Al-Maʿarri – Arab skeptic and rationalist
In the history of Muslim cultures, there are a number of skeptics, rationalists, agnostics, atheists, and free-thinkers, whose works continue to be with us, even though many people, Muslim and Non-Muslim, may not have heard of them yet. One such historical figure is Al-Maʿarri (full name Abū al-ʿAlāʾ Aḥmad ibn ʿAbd Allāh al-Maʿarrī). Born in the year 973 in what is now Syria, Al-Maʿarri was a poet and a philosopher, who had been blinded in childhood due to smallpox. That didn’t stop Al-Maʿarri from acquiring education in some of the best institutions of his time. He studied under Islamic scholars, as well as in Christian monasteries, where he learned about the works of Ancient Greek philosophers. He wrote prolifically, often combining poetry, prose, and parody, and sometimes inciting the ire of traditional Muslims with his irreverence for religious dogma. His work, Risālat al-ghufrān, has been compared to Dante’s Divine Comedy, and his work Al-Fuṣūl wa al-ghāyāt was even considered to be a parody of the Quran.
Al-Maʿarri was an advocate of critical reasoning and directed his critiques and his satire at Judaism and Christianity, as well as at Islam. Al-Maʿarri was also deeply compassionate, and chose to live a vegan lifestyle, and advocated for the welfare and rights of animals.
I would highly recommend looking up Al-Maʿarri and his works – some of which are available in various translations online and in libraries.
The following are some excerpts from his writings, translated into English.
The Present Hour is Yours
The city’s leading cleric went out to bury his friend;
Do you not see he brought no lesson from the grave?
The present hour is yours; the past, a babble of a dream;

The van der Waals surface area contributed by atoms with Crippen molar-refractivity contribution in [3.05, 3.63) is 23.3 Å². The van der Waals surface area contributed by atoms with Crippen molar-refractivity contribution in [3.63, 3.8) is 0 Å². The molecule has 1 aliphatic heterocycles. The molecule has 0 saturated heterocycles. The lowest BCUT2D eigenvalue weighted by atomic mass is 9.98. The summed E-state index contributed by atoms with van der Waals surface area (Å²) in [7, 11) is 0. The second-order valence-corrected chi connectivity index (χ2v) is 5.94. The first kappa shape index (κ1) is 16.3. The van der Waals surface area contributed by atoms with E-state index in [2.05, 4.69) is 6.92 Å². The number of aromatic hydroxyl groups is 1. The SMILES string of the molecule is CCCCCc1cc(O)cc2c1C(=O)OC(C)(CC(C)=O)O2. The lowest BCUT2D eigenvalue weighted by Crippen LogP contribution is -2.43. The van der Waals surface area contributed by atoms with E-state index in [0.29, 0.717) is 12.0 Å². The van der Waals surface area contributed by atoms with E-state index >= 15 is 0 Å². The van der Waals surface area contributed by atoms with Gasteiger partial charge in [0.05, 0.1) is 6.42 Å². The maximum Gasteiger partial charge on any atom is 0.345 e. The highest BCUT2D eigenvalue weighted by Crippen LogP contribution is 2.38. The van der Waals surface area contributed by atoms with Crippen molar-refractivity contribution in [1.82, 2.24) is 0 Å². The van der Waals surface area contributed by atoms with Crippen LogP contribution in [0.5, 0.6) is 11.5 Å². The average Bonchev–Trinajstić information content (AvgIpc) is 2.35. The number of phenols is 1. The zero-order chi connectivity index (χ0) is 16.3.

And what remains has nothing sweet in store for you.
The Cheat of Sacred Rites
O fools, awake! The rites you sacred hold
Are but a cheat contrived by men of old,
Who lusted after wealth and gained their lust
And died in baseness—and their law is dust.
A Spoken Lie Enforced by Blood
Had they been left alone with reason,
they would not have accepted a spoken lie;
but the whips were raised to strike them.
Traditions were brought to them,
and they were ordered to say,
“We have been told the truth”;
If they refused, the sword was drenched with their blood.
They were terrified by scabbards of calamities,
and tempted by great bowls of food,
Offered in a lofty and condescending manner.
The Hand Lies Open
Your thought kindled a fire that showed beside you
A path while you were seeking light to guide you.
Stargazers, charmers, soothsayers are cheats,
All of that sort a cunning greed dissemble:
However much the aged beggar’s hand may tremble,
It none the less lies open for receipts.
Creeds as Fairy Tales
So, too, the creeds of man: the one prevails
Until the other comes; and this one fails
When that one triumphs; ay, the lonesome world
Will always want the latest fairy tales.
A Little Doubt is Better
Traditions come from the past, of high import if they be True;
Ay, but weak is the chain of those who warrant their truth.
Consult thy reason and let perdition take others all:
Of all the conference Reason best will counsel and guide.
A little doubt is better than total credulity:
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